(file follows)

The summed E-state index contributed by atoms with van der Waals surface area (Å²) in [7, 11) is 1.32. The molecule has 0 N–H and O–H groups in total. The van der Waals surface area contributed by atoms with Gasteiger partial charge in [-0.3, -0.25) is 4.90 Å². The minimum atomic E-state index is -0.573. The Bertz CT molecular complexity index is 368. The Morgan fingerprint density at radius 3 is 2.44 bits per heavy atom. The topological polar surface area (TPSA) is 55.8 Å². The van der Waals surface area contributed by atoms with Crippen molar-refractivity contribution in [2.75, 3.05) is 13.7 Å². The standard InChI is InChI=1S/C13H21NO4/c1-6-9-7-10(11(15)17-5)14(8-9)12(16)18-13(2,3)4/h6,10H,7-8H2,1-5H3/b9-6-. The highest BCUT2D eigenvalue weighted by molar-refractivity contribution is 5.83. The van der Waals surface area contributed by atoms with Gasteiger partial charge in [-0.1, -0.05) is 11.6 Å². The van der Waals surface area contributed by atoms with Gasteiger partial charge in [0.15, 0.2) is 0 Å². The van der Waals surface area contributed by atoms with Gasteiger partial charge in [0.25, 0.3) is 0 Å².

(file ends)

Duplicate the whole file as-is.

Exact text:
The summed E-state index contributed by atoms with van der Waals surface area (Å²) in [7, 11) is 1.32. The molecule has 0 N–H and O–H groups in total. The van der Waals surface area contributed by atoms with Gasteiger partial charge in [-0.3, -0.25) is 4.90 Å². The minimum atomic E-state index is -0.573. The Bertz CT molecular complexity index is 368. The Morgan fingerprint density at radius 3 is 2.44 bits per heavy atom. The topological polar surface area (TPSA) is 55.8 Å². The van der Waals surface area contributed by atoms with Crippen molar-refractivity contribution in [2.75, 3.05) is 13.7 Å². The standard InChI is InChI=1S/C13H21NO4/c1-6-9-7-10(11(15)17-5)14(8-9)12(16)18-13(2,3)4/h6,10H,7-8H2,1-5H3/b9-6-. The highest BCUT2D eigenvalue weighted by molar-refractivity contribution is 5.83. The van der Waals surface area contributed by atoms with Gasteiger partial charge in [-0.1, -0.05) is 11.6 Å². The van der Waals surface area contributed by atoms with Gasteiger partial charge in [0.15, 0.2) is 0 Å². The van der Waals surface area contributed by atoms with Gasteiger partial charge in [0.25, 0.3) is 0 Å².